John Hay

John Hay

October 8, 1838 - July 1, 1905


The Prayer Of The Romans

by John Hay

Not done, but near its ending,
Is the work that our eyes desired;
Not yet fulfilled, but near the goal,
Is the hope that our worn hearts fired.
And on the Alban Mountains,
Where the blushes of dawn increase,
We see the flash of the beautiful feet
Of Freedom and of Peace!

How long were our fond dreams baffled! --
Novara's sad mischance,
The Kaiser's sword and fetter-lock,
And the traitor stab of France;
Till at last came glorious Venice,
In storm and tempest home;
And now God maddens the greedy kings,
And gives to her people Rome.

Lame Lion of Caprera!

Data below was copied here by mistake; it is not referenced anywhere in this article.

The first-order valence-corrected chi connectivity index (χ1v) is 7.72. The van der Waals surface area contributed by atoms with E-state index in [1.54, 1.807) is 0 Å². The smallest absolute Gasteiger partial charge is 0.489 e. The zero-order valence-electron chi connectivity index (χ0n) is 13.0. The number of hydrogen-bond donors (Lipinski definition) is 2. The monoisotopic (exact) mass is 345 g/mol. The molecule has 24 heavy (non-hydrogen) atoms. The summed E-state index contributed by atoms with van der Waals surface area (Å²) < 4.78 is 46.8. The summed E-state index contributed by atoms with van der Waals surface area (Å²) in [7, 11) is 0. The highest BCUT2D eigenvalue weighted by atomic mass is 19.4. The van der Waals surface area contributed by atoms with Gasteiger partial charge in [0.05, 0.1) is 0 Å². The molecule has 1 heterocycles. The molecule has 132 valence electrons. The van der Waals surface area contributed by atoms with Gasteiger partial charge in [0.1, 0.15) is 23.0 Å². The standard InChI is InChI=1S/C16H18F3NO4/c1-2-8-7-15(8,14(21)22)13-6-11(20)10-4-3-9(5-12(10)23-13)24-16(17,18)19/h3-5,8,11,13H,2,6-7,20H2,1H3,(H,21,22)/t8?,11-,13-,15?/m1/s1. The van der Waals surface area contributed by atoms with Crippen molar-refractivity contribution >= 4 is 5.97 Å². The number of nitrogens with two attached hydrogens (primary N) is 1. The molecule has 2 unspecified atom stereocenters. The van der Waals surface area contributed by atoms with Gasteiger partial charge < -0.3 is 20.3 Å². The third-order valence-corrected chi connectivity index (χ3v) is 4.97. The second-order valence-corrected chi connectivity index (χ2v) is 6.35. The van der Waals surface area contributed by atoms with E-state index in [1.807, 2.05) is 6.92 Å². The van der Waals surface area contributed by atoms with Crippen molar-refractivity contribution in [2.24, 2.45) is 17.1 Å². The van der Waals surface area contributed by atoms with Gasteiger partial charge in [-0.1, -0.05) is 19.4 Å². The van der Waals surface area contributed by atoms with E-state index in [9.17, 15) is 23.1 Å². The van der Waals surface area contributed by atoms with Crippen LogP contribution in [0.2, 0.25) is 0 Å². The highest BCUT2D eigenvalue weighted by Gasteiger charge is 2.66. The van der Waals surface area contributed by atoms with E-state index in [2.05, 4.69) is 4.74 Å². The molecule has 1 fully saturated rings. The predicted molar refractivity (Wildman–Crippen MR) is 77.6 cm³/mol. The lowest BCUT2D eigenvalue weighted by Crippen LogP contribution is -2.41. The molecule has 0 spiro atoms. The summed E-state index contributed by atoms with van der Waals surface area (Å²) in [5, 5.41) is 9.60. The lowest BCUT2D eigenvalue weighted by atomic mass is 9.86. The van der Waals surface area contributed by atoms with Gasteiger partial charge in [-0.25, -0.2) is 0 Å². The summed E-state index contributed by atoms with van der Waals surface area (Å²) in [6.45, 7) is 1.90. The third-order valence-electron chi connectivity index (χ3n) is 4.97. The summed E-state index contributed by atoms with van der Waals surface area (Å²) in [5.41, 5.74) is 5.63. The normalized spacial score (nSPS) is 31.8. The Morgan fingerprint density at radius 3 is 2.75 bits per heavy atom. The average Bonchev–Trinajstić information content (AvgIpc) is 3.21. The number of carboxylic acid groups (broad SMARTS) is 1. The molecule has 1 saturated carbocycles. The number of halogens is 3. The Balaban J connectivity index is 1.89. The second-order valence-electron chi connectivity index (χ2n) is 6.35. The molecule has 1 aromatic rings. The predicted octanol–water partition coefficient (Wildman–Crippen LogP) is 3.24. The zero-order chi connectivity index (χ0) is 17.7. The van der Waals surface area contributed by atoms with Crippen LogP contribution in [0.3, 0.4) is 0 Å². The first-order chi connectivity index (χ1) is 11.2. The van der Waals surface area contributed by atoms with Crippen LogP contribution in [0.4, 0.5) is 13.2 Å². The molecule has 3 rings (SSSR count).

Red-shirts of the lost campaigns!
Not idly shed was the costly blood
You poured from generous veins.
For the shame of Aspromonte,
And the stain of Mentana's sod,
But forged the curse of kings that sprang
From your breaking hearts to God!

We lift our souls to thee, O Lord
Of Liberty and of Light!
Let not earth's kings pollute the work
That was done in their despite;
Let not thy light be darkened
In the shade of a sordid crown,
Nor pampered swine devour the fruit
Thou shook'st with an earthquake down!

Let the People come to their birthright,
And crosier and crown pass away
Like phantasms that flit o'er the marshes
At the glance of the clean, white day.
And then from the lava of Ætna
To the ice of the Alps let there be
One freedom, one faith without fetters,
One republic in Italy free!


Copyright 1897
Houghton, Mifflin & Co., Boston